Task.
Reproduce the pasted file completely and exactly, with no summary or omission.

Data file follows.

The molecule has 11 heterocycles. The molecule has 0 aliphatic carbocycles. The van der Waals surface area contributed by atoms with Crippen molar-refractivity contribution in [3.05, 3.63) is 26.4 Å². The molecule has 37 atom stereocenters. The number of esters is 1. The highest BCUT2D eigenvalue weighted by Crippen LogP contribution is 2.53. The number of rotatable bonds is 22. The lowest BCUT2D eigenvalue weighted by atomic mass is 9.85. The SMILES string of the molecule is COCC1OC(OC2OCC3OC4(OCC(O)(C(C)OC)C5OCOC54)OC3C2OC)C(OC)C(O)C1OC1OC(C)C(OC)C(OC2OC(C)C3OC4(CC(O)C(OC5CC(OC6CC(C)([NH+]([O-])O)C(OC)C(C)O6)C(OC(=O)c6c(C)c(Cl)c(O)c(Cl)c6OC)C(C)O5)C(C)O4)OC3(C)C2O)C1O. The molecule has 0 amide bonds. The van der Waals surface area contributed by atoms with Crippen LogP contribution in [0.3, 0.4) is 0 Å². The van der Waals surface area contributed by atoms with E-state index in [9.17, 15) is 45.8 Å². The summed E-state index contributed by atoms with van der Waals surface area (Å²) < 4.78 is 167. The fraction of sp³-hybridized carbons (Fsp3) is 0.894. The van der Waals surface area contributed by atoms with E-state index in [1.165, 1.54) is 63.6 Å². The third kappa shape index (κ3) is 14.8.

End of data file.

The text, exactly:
The molecule has 11 heterocycles. The molecule has 0 aliphatic carbocycles. The van der Waals surface area contributed by atoms with Crippen molar-refractivity contribution in [3.05, 3.63) is 26.4 Å². The molecule has 37 atom stereocenters. The number of esters is 1. The highest BCUT2D eigenvalue weighted by Crippen LogP contribution is 2.53. The number of rotatable bonds is 22. The lowest BCUT2D eigenvalue weighted by atomic mass is 9.85. The SMILES string of the molecule is COCC1OC(OC2OCC3OC4(OCC(O)(C(C)OC)C5OCOC54)OC3C2OC)C(OC)C(O)C1OC1OC(C)C(OC)C(OC2OC(C)C3OC4(CC(O)C(OC5CC(OC6CC(C)([NH+]([O-])O)C(OC)C(C)O6)C(OC(=O)c6c(C)c(Cl)c(O)c(Cl)c6OC)C(C)O5)C(C)O4)OC3(C)C2O)C1O. The molecule has 0 amide bonds. The van der Waals surface area contributed by atoms with Crippen LogP contribution in [0.3, 0.4) is 0 Å². The van der Waals surface area contributed by atoms with E-state index in [9.17, 15) is 45.8 Å². The summed E-state index contributed by atoms with van der Waals surface area (Å²) < 4.78 is 167. The fraction of sp³-hybridized carbons (Fsp3) is 0.894. The van der Waals surface area contributed by atoms with E-state index in [1.165, 1.54) is 63.6 Å². The third kappa shape index (κ3) is 14.8.